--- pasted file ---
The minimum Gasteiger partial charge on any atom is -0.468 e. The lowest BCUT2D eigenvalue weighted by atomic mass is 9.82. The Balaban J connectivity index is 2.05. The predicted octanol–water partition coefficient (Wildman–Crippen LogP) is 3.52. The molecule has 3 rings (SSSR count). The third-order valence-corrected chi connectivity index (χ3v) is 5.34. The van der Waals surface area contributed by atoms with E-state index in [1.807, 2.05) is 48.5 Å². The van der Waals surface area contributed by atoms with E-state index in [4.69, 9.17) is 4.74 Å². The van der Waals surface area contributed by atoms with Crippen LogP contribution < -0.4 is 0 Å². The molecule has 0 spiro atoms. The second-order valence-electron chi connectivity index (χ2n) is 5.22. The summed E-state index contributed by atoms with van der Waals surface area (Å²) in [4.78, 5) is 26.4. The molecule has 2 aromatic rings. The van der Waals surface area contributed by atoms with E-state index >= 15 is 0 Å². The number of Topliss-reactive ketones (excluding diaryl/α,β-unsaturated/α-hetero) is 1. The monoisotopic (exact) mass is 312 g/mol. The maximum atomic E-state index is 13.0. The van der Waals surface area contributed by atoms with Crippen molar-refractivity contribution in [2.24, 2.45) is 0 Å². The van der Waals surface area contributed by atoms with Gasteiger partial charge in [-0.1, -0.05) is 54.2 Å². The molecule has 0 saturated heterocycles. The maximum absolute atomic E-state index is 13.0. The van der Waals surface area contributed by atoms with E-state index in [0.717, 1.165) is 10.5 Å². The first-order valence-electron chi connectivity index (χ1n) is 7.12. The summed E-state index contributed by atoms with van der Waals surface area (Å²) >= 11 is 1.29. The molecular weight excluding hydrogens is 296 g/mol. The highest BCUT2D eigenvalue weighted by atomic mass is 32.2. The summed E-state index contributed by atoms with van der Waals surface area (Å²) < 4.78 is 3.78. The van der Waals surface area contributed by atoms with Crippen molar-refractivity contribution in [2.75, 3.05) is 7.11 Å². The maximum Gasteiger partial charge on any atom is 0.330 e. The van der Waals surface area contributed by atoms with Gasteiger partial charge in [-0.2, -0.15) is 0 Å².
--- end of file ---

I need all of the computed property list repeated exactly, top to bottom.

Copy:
The minimum Gasteiger partial charge on any atom is -0.468 e. The lowest BCUT2D eigenvalue weighted by atomic mass is 9.82. The Balaban J connectivity index is 2.05. The predicted octanol–water partition coefficient (Wildman–Crippen LogP) is 3.52. The molecule has 3 rings (SSSR count). The third-order valence-corrected chi connectivity index (χ3v) is 5.34. The van der Waals surface area contributed by atoms with E-state index in [1.807, 2.05) is 48.5 Å². The van der Waals surface area contributed by atoms with E-state index in [4.69, 9.17) is 4.74 Å². The van der Waals surface area contributed by atoms with Crippen LogP contribution < -0.4 is 0 Å². The molecule has 0 spiro atoms. The second-order valence-electron chi connectivity index (χ2n) is 5.22. The summed E-state index contributed by atoms with van der Waals surface area (Å²) in [4.78, 5) is 26.4. The molecule has 2 aromatic rings. The van der Waals surface area contributed by atoms with E-state index >= 15 is 0 Å². The number of Topliss-reactive ketones (excluding diaryl/α,β-unsaturated/α-hetero) is 1. The monoisotopic (exact) mass is 312 g/mol. The maximum atomic E-state index is 13.0. The van der Waals surface area contributed by atoms with Crippen molar-refractivity contribution in [2.24, 2.45) is 0 Å². The van der Waals surface area contributed by atoms with Gasteiger partial charge in [-0.1, -0.05) is 54.2 Å². The molecule has 0 saturated heterocycles. The maximum absolute atomic E-state index is 13.0. The van der Waals surface area contributed by atoms with E-state index in [0.717, 1.165) is 10.5 Å². The first-order valence-electron chi connectivity index (χ1n) is 7.12. The summed E-state index contributed by atoms with van der Waals surface area (Å²) >= 11 is 1.29. The molecular weight excluding hydrogens is 296 g/mol. The highest BCUT2D eigenvalue weighted by atomic mass is 32.2. The summed E-state index contributed by atoms with van der Waals surface area (Å²) < 4.78 is 3.78. The van der Waals surface area contributed by atoms with Crippen molar-refractivity contribution in [2.75, 3.05) is 7.11 Å². The maximum Gasteiger partial charge on any atom is 0.330 e. The van der Waals surface area contributed by atoms with Gasteiger partial charge in [-0.2, -0.15) is 0 Å².